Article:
The division of the parties' community property was at issue in the 2004 divorce proceedings, and at least some portion of the value of the undisclosed 2004 stock options was community property. The 2004 agreed judgment unambiguously awarded all unspecified stock options-which would include the 2004 options-to Brian. The petition in this suit was filed in the same cause number as the 2004 judgment. It does not seek to amend or alter the 2004 judgment. Nonetheless, at issue in this proceeding is whether Kathleen was entitled to any portion of the value of the 2004 stock options and whether she should recover damages for failing to have had an opportunity to negotiate for this value during the 2004 divorce. The damages sought by Kathleen in this suit are the amounts that she claims she would have received had the 2004 judgment divided the 2004 stock options in a manner similar to the other stock options specifically partitioned instead of in the manner provided by the general provision awarding 100 percent of unspecified options to Brian. Kathleen's breach of contract claim is, therefore, an attempt to modify the property division set out in the original agreed divorce decree without modifying or altering the original decree. Such claims are barred by res judicata. See Brown v. Brown, 236 S.W.3d 343, 348 (Tex.App.-Houston [1st Dist.] 2007, no pet.) (if plaintiff seeks merely to claim share of asset already divided by divorce decree, post-divorce property division action is barred by res judicata).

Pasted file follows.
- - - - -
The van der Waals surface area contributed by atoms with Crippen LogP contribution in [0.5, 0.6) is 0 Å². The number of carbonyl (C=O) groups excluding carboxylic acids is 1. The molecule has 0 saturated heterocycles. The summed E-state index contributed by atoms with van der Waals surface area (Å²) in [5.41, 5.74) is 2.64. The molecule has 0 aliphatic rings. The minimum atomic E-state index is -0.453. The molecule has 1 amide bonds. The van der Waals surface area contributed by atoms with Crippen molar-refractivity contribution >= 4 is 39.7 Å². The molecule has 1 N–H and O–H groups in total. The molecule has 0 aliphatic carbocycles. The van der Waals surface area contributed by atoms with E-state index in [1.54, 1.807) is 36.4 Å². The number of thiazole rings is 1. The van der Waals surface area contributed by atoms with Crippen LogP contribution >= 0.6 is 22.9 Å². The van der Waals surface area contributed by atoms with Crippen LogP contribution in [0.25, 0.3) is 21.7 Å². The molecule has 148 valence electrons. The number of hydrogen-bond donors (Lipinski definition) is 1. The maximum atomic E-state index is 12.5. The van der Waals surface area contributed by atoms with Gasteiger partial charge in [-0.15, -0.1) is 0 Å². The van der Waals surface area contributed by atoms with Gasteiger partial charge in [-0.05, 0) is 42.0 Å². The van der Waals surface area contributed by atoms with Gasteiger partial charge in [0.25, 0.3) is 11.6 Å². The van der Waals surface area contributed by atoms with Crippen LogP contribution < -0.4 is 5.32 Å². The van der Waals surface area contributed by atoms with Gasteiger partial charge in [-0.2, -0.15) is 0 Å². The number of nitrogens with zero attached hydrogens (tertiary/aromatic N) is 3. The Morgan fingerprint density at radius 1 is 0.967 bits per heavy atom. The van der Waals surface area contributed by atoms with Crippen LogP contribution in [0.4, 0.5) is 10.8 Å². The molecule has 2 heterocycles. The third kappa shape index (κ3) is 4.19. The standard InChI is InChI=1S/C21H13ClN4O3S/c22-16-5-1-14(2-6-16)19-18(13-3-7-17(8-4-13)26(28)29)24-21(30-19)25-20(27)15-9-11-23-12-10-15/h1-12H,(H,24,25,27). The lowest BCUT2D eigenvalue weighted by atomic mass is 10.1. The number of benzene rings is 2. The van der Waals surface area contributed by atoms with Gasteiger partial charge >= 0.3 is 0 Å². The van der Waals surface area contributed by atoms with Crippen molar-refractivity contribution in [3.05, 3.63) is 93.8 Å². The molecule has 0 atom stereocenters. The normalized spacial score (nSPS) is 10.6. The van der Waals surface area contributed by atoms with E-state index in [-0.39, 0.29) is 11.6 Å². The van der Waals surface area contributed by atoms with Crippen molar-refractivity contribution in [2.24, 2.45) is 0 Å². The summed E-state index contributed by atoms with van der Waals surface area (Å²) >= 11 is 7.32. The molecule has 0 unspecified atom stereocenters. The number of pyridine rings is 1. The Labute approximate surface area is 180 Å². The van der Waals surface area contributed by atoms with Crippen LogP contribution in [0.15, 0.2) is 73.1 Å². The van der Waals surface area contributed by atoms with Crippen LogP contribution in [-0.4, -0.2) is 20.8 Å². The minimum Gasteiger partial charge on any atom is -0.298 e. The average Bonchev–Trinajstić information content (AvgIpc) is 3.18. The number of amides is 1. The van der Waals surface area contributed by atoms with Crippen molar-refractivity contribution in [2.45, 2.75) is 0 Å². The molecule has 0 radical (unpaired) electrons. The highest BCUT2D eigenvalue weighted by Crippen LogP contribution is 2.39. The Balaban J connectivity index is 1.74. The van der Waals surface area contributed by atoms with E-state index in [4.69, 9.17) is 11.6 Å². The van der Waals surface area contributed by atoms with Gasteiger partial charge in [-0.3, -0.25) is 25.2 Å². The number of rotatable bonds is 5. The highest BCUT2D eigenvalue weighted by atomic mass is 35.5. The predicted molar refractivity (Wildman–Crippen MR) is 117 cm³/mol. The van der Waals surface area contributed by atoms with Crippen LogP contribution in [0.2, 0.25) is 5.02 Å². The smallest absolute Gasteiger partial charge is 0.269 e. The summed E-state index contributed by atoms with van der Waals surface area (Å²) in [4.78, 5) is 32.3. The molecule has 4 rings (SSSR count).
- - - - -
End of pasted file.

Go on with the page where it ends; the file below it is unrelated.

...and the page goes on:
Under certain circumstances, an attack on a prior judgment may be permissible if it alleges fraud in the opposing party's obtaining the judgment and seeks to impose a constructive trust on amounts awarded to the opposing party under the judgment. See State v. Durham, 860 S.W.2d 63, 67 (Tex.1993). Such an attack on a final judgment may be maintained only if the alleged fraudulent conduct is “extrinsic” to the judgment. See Browning v. Prostok, 165 S.W.3d 336, 347 (Tex.2005); see also Henderson v. Chambers, 208 S.W.3d 546, 552-53 (Tex.App.-Austin 2006, no pet.) (examining allegations of fraud to determine whether intrinsic or extrinsic).4 We need not address whether Kathleen's claims in this case involve extrinsic or intrinsic fraud, however, because Kathleen does not base her claims on fraud.5 Kathleen pleaded and tried only a breach of contract claim based on an alleged breach of the collaborative law agreement. Kathleen does not allege that Brian's actions constituted fraudulent conduct extrinsic to the 2004 judgment, thereby subjecting that judgment to a permissible attack at this point. Consequently, Kathleen's lawsuit constitutes an impermissible collateral attack on the 2004 agreed divorce decree.6 See Hagen v. Hagen, 282 S.W.3d 899, 902 (Tex.2009) (“Attempting to obtain an order that alters or modifies a divorce decree's property division is an impermissible collateral attack.”).